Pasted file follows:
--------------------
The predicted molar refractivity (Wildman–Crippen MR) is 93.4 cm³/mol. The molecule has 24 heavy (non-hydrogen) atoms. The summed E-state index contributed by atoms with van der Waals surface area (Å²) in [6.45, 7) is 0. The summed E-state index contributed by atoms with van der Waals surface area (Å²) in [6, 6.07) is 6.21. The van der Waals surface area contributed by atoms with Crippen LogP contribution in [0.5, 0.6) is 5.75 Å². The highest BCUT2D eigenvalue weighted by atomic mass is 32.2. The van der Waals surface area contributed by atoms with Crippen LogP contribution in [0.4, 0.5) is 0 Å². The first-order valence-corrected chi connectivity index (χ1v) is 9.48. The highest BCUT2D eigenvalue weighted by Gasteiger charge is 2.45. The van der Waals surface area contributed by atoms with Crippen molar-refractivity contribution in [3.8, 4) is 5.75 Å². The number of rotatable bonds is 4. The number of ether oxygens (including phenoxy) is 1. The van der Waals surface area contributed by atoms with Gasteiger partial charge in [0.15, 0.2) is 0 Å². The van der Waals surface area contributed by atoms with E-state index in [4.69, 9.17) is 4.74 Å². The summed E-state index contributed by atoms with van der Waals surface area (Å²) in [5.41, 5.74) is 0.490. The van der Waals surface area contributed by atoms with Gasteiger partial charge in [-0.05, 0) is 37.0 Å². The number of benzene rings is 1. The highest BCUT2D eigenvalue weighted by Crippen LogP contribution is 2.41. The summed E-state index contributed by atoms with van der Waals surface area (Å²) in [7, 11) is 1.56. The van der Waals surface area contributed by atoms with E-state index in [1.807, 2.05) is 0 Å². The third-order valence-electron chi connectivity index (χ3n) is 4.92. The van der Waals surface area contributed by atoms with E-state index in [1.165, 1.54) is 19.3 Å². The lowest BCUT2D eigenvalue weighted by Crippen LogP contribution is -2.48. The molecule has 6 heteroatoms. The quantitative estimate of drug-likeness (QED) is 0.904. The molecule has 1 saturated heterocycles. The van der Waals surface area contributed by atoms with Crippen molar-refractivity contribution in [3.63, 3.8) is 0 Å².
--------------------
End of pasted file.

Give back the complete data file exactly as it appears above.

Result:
The predicted molar refractivity (Wildman–Crippen MR) is 93.4 cm³/mol. The molecule has 24 heavy (non-hydrogen) atoms. The summed E-state index contributed by atoms with van der Waals surface area (Å²) in [6.45, 7) is 0. The summed E-state index contributed by atoms with van der Waals surface area (Å²) in [6, 6.07) is 6.21. The van der Waals surface area contributed by atoms with Crippen LogP contribution in [0.5, 0.6) is 5.75 Å². The highest BCUT2D eigenvalue weighted by atomic mass is 32.2. The van der Waals surface area contributed by atoms with Crippen LogP contribution in [0.4, 0.5) is 0 Å². The first-order valence-corrected chi connectivity index (χ1v) is 9.48. The highest BCUT2D eigenvalue weighted by Gasteiger charge is 2.45. The van der Waals surface area contributed by atoms with Crippen molar-refractivity contribution in [3.8, 4) is 5.75 Å². The number of rotatable bonds is 4. The number of ether oxygens (including phenoxy) is 1. The van der Waals surface area contributed by atoms with Gasteiger partial charge in [0.15, 0.2) is 0 Å². The van der Waals surface area contributed by atoms with E-state index in [4.69, 9.17) is 4.74 Å². The summed E-state index contributed by atoms with van der Waals surface area (Å²) in [5.41, 5.74) is 0.490. The van der Waals surface area contributed by atoms with Gasteiger partial charge in [-0.05, 0) is 37.0 Å². The number of benzene rings is 1. The highest BCUT2D eigenvalue weighted by Crippen LogP contribution is 2.41. The summed E-state index contributed by atoms with van der Waals surface area (Å²) in [7, 11) is 1.56. The van der Waals surface area contributed by atoms with E-state index in [1.807, 2.05) is 0 Å². The third-order valence-electron chi connectivity index (χ3n) is 4.92. The van der Waals surface area contributed by atoms with E-state index in [1.165, 1.54) is 19.3 Å². The lowest BCUT2D eigenvalue weighted by Crippen LogP contribution is -2.48. The molecule has 6 heteroatoms. The quantitative estimate of drug-likeness (QED) is 0.904. The molecule has 1 saturated heterocycles. The van der Waals surface area contributed by atoms with Crippen molar-refractivity contribution in [3.63, 3.8) is 0 Å².